In the initial planning of your house extension, ensuring that you have the right budget for your project will be paramount to its success. However, during my initial discussions, I often find that potential clients tend to have a much lower budget in mind until I burst the burble with a more realistic estimate. And this is not to suggest that their budget is without some research, but whilst there is a plethora of information that can be found online, it’s important to find figures relevant to the location of your project and the period in which it will be carried out. So for those wondering how much does a house extension cost in London, here are my figures that will be relevant to common house extension projects in autumn 2017.
How long does it take to build a house extension is the question that every homeowner asks during my initial meeting with them. I can even predict at one point during the meeting that it will be asked. Although no two projects are alike, there are some key stages that can be closely estimated. So here is my breakdown of how long it takes to build a house extension from start to finish.
A glass box extension is the ideal design solution for creating a space that connects with the exterior whilst providing the thermal comfort of an interior. A client approached us to design a glass box extension for a side return that is surrounded on three sides by brick walls. A small kitchen diner currently opens into the area through French doors and the side return serves merely as thoroughfare to the garden. The size of the space and the nature of its surroundings was suited to a glass box extension, but the budgetary constraints meant that other options needed to be explored. Here are some of the points that have come up during our design explorations with the client. Read more
How to introduce natural light in a space is one of the architectural elements that preoccupy me when designing houses. One of my favourite architects Louis Khan sums it up perfectly when he says:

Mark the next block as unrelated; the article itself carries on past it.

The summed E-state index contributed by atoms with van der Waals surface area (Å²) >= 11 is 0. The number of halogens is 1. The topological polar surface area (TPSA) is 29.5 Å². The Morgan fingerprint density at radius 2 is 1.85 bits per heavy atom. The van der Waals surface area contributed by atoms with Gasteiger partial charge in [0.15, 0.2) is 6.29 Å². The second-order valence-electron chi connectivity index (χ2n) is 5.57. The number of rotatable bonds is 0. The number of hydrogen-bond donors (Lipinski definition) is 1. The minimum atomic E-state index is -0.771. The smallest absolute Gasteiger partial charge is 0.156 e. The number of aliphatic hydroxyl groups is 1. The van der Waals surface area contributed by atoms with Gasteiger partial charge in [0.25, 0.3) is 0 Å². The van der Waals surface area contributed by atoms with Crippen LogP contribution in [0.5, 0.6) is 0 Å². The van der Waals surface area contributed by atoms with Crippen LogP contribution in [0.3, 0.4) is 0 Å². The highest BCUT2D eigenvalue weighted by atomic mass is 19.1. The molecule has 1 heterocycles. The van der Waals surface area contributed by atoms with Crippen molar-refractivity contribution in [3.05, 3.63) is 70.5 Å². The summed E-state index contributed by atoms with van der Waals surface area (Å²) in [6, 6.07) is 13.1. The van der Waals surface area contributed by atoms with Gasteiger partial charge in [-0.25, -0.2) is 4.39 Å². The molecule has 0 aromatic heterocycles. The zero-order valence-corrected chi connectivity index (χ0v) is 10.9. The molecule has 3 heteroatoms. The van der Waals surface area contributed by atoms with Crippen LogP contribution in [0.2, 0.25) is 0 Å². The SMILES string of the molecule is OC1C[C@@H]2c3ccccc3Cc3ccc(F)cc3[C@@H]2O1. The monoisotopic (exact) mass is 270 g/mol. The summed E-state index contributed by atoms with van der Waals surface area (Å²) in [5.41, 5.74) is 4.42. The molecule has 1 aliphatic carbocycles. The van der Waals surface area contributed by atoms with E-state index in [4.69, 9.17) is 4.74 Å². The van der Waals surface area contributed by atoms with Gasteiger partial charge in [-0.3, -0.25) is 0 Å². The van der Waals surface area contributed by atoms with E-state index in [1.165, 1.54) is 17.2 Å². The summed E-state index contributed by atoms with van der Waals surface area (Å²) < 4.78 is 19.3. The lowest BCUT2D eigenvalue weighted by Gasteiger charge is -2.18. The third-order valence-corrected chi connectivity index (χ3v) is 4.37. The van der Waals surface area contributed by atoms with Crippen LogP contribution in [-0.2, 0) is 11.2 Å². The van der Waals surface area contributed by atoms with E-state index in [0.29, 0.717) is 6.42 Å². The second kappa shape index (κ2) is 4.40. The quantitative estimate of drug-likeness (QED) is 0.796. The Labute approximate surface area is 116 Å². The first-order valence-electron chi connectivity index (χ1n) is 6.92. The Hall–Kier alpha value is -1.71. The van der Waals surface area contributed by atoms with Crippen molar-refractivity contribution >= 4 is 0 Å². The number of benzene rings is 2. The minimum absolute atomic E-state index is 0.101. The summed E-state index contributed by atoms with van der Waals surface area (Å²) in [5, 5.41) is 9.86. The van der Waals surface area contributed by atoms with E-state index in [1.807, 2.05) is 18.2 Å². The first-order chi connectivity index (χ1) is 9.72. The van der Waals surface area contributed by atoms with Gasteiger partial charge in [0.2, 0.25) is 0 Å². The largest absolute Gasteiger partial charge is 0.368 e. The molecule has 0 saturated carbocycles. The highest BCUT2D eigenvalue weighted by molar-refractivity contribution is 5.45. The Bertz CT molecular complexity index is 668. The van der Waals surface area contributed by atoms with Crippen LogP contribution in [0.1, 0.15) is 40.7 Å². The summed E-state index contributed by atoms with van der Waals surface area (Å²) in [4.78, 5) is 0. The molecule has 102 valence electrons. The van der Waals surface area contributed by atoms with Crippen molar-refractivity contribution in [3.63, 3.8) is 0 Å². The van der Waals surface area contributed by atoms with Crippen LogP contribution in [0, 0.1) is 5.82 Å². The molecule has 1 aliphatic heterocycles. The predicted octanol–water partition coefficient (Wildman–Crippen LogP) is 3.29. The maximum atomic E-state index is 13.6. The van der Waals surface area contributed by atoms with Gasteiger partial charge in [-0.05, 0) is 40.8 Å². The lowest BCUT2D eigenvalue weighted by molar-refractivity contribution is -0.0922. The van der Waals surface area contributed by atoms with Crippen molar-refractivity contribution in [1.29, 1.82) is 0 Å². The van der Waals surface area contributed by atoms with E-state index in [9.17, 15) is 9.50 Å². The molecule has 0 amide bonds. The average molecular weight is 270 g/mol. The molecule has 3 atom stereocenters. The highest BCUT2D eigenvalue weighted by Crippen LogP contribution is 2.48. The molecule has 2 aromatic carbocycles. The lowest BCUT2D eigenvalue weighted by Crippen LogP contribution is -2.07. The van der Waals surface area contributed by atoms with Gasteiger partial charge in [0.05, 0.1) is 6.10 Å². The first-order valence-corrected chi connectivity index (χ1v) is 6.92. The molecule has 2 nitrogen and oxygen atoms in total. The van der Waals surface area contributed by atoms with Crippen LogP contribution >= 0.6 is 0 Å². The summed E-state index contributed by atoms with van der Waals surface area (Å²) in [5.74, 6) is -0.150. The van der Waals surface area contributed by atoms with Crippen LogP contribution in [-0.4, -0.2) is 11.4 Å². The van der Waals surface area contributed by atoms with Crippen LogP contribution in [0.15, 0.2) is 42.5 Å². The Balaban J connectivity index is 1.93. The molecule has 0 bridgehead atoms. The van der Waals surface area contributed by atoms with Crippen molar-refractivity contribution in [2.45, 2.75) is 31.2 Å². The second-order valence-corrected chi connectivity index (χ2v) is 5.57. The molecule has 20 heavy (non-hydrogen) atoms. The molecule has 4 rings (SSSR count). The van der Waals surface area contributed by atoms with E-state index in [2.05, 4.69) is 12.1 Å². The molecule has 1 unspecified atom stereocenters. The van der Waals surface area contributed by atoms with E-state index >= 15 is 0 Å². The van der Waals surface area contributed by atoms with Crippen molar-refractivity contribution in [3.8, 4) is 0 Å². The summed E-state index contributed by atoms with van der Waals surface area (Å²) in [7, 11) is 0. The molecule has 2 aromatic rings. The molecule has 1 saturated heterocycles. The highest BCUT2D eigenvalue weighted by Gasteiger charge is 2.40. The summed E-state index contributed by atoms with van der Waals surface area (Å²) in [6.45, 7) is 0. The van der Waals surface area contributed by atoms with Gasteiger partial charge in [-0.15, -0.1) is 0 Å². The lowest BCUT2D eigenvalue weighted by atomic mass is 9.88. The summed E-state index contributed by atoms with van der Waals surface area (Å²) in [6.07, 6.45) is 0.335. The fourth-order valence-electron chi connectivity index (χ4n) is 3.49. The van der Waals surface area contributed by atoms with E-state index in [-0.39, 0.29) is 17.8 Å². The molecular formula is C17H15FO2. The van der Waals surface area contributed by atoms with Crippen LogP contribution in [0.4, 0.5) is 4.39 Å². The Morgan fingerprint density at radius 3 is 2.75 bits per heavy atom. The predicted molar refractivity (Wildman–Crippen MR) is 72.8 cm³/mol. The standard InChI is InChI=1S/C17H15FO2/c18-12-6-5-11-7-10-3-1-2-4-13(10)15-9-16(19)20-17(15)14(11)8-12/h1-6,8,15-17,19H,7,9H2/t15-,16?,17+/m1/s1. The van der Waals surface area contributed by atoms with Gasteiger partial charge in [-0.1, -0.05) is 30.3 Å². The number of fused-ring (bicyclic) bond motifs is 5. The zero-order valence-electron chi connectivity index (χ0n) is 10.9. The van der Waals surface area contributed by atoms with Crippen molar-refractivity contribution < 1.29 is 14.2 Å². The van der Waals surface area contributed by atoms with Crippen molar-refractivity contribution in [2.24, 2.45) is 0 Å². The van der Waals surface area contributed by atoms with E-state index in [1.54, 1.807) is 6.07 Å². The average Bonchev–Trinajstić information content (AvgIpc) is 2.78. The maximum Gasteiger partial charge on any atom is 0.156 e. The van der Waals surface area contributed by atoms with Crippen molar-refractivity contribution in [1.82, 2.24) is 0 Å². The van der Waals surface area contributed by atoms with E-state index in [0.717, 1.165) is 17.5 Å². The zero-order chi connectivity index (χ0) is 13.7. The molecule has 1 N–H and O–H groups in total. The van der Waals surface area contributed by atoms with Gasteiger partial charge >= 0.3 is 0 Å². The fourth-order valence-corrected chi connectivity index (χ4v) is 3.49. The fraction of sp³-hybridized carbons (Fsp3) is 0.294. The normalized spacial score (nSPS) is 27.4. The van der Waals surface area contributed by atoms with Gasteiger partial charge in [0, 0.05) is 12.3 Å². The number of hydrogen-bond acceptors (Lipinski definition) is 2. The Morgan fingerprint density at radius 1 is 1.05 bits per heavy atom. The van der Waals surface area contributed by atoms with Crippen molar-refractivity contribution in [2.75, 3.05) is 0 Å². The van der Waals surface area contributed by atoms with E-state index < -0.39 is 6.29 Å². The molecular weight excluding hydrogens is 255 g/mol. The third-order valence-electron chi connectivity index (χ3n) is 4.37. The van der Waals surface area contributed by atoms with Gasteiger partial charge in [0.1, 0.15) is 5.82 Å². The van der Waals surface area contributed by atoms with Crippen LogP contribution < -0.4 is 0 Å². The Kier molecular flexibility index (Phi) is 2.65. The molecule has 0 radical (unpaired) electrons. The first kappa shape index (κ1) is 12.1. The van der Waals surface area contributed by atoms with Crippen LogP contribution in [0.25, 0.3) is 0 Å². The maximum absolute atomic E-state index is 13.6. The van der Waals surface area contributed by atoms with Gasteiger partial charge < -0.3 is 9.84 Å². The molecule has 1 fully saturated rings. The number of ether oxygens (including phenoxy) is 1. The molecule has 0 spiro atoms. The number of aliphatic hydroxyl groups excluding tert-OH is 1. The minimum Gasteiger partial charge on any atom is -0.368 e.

“What slice of the sun enters your room? What range of mood does the light offer, from morning to night, from day to day, from season to season and through the years…?”
Depending on the orientation and size of openings, natural light has the ability to add dramatic changes as the time shifts from day to evening, from summer to winter. Even low lit contemplative places benefit from the controlled manipulation of light. A good building design that provides good daylight will result in an improved visual quality, help reduce energy bills and even improve general wellbeing.
For new additions to houses where a kitchen extension cum living space opens to a garden through large glazed doors, it is now the design standard that the doors will be accompanied by a glazed hole in the roof allowing a stream of light from above. This allows additional daylight to reach further into a floor plan more than the level that can be achieved through glazed doors alone. The benefit that the skylight provides is not limited only to the light that it provides but it also allows the look up to the sky, allowing a connection to the external surroundings. To minimise the risk of heat and glare on a hot summer’s day, I would suggest the following design options:
Build up the frame to allow for a sloping skylight. This would allow the glazed opening to be positioned towards a north facing orientation reducing the potential glare.
Orienting the opening towards east or west will produce the most heat and glare early in the morning or late in the evening respectively. A solution for this would to be consider blinds that are integrated into the skylight and provide diffused lighting when required.